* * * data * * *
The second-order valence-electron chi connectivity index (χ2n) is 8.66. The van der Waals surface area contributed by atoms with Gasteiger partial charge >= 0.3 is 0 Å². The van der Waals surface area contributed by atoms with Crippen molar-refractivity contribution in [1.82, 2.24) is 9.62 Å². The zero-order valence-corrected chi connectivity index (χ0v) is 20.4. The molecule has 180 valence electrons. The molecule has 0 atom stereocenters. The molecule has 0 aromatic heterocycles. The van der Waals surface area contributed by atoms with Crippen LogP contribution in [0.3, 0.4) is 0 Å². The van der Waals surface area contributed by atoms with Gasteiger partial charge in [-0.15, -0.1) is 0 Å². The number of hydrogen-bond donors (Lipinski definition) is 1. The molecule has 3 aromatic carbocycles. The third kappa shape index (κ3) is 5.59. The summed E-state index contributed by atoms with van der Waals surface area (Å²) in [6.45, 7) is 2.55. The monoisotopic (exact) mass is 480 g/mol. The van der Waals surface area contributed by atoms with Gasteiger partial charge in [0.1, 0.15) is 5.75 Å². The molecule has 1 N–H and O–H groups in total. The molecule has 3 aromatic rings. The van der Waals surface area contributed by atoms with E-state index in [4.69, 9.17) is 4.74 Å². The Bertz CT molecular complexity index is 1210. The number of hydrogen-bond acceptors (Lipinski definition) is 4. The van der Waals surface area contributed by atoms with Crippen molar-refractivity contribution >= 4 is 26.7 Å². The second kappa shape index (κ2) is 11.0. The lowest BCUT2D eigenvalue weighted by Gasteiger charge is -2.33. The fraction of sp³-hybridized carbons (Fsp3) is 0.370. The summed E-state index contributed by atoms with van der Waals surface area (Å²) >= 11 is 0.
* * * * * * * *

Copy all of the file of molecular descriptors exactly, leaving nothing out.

The second-order valence-electron chi connectivity index (χ2n) is 8.66. The van der Waals surface area contributed by atoms with Gasteiger partial charge >= 0.3 is 0 Å². The van der Waals surface area contributed by atoms with Crippen molar-refractivity contribution in [1.82, 2.24) is 9.62 Å². The zero-order valence-corrected chi connectivity index (χ0v) is 20.4. The molecule has 180 valence electrons. The molecule has 0 atom stereocenters. The molecule has 0 aromatic heterocycles. The van der Waals surface area contributed by atoms with Crippen LogP contribution in [0.3, 0.4) is 0 Å². The van der Waals surface area contributed by atoms with Gasteiger partial charge in [-0.15, -0.1) is 0 Å². The number of hydrogen-bond donors (Lipinski definition) is 1. The molecule has 3 aromatic carbocycles. The third kappa shape index (κ3) is 5.59. The summed E-state index contributed by atoms with van der Waals surface area (Å²) in [6.45, 7) is 2.55. The monoisotopic (exact) mass is 480 g/mol. The van der Waals surface area contributed by atoms with Gasteiger partial charge in [0.1, 0.15) is 5.75 Å². The molecule has 1 N–H and O–H groups in total. The molecule has 3 aromatic rings. The van der Waals surface area contributed by atoms with E-state index in [4.69, 9.17) is 4.74 Å². The Bertz CT molecular complexity index is 1210. The number of hydrogen-bond acceptors (Lipinski definition) is 4. The van der Waals surface area contributed by atoms with Crippen molar-refractivity contribution >= 4 is 26.7 Å². The second kappa shape index (κ2) is 11.0. The lowest BCUT2D eigenvalue weighted by Gasteiger charge is -2.33. The fraction of sp³-hybridized carbons (Fsp3) is 0.370. The summed E-state index contributed by atoms with van der Waals surface area (Å²) >= 11 is 0.